Economics for a sustainable planet

Arif S. Malik*

*Corresponding author for this work

Research output: Chapter in Book/Report/Conference proceedingChapter

1 Citation (Scopus)


Sustainable development endorses the idea that social, environmental, and economic progress is possible within the limits of earth’s natural resources. Sustainable development acknowledges that everything in the world is connected through space and time; hence, environmental pollution created in one part of the globe disturbs the other part of the globe or decisions made by the present generation will affect the future generations. Sustainable development is the route to world’s sustainable future. Therefore, to achieve true sustainability there is a need to harmoniously balance economic, social, and environmental sustainability factors. Environmental sustainability means that world’s ecological limits are not transgressed. Economic sustainability requires that existing resources are used optimally so that a responsible and beneficial balance can be achieved over the longer term. Social sustainability is the ability of society, or any social system, to continually achieve a good social wellbeing. Yet there are policies and practices in social, political, and economic milieu that constantly promote unsustainability or are fundamentally in tension with the sustainable development notion. For example, sustainability and economic growth are fundamentally incompatible because the contemporary global economic system, which promote economic growth, assumes continuous expansion in consumption of material goods and resources, a phenomenon that conflicts with the environmental notion of a finite planet with limited resources. Similarly, the unfair economic structures in the economic system create great wealth inequalities, which could lead to social unsustainability and social unrest. Likewise, the solutions to world’s political problems if enforced without considering the will and aspirations of the affected local population create social unrest and affect the global peace. This chapter emphasizes on the need for a fair and just economic system to achieve sustainability. It shows that climate change, ecological degradation, population growth, poverty and the resource scarcity, the problems of failing financial markets, and economic recession are all intertwined with the present economic system, which has been responsible for transgressing the balance of nature. The chapter then reviews reforms and alternatives, proposed in literature, to the present economic system to promote sustainability such as steady-state economics; environmental economics, ecological economics; restorative economics; local self-reliance/alternative currency, etc. Existence of interest and discount rates, which are a given necessity of the world economic system, means that the future costs and benefits are less valuable than those in the present - a clear case of intergenerational inequity and injustice. The chapter, using the concepts of systems thinking, make a case against discounting the future and shows that the discounting practice is in conflict with the holistic approach to the environment. The chapter shows that all the reforms or alternatives to contemporary economic system proposed in the literature do not really address the root cause of all the problems, which is the built-in interest-based system, made possible with the paper currency, in the economy that creates great injustices. The chapter argues that solutions of science and technology to ecological problems are limited because of ecological shortsightedness and corporate greed. Finally, in the future directions a broad framework of “fair and just” economic system is laid out which if realized can lead to an ecologically sustainable future for the planet.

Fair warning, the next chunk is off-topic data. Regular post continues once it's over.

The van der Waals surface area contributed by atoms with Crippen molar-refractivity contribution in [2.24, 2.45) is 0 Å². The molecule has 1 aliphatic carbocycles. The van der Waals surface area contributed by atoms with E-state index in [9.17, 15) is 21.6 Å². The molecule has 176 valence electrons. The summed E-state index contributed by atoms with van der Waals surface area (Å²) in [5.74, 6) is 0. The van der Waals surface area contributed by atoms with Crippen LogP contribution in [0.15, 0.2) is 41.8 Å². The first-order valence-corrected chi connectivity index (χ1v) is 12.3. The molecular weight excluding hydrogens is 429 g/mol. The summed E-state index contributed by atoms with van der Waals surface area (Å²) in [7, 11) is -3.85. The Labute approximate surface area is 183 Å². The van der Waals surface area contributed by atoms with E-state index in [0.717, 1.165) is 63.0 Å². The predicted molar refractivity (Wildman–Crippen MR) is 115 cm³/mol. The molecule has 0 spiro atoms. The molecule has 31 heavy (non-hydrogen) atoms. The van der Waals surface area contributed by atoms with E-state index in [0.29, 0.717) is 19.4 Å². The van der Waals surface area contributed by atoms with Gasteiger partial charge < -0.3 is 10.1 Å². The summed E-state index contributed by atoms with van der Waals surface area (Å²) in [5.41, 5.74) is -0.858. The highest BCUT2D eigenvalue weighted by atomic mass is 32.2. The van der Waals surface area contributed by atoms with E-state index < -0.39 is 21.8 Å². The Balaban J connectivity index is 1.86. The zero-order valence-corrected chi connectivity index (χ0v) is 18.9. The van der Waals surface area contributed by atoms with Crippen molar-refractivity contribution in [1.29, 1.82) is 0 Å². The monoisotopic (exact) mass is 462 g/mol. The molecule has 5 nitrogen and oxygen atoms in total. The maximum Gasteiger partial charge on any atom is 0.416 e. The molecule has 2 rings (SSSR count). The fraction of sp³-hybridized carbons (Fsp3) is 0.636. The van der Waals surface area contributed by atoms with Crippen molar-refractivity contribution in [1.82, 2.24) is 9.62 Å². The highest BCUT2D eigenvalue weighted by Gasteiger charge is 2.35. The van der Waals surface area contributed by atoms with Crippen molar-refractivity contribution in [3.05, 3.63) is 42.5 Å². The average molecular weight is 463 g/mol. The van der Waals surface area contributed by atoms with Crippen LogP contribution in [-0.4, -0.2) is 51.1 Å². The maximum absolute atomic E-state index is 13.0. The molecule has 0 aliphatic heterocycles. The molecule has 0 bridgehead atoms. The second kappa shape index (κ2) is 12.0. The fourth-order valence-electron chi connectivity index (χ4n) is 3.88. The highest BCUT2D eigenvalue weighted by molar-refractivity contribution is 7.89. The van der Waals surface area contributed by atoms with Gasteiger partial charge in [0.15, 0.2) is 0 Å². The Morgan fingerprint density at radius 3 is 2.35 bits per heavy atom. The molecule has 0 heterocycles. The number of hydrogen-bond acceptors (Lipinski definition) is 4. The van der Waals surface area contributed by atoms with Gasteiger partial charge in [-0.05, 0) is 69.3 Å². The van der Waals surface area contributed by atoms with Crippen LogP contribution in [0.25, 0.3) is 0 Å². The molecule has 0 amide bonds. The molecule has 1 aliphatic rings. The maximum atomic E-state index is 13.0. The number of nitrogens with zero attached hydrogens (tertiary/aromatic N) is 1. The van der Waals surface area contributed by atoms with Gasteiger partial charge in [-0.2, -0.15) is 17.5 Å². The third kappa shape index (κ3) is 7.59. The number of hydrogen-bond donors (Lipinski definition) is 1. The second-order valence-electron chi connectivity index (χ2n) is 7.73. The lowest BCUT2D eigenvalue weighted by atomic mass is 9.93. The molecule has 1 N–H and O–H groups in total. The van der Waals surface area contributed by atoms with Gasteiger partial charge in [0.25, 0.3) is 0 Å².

Original languageEnglish
Title of host publicationHandbook of Climate Change Mitigation and Adaptation, Second Edition
PublisherSpringer International Publishing
Number of pages35
ISBN (Electronic)9783319144092
ISBN (Print)9783319144085
Publication statusPublished - Jan 1 2016


  • Capatilism
  • Cartesian paradigm
  • Consumerism
  • Ecological economics
  • Ecology
  • Economic growth
  • Environmental economics
  • Holistic thinking
  • Intergenerational equity
  • Islamic economic system
  • Social discount rate
  • Sustainable development
  • Systems thinking

ASJC Scopus subject areas

  • General Energy
  • General Environmental Science
  • General Chemistry
  • General Chemical Engineering


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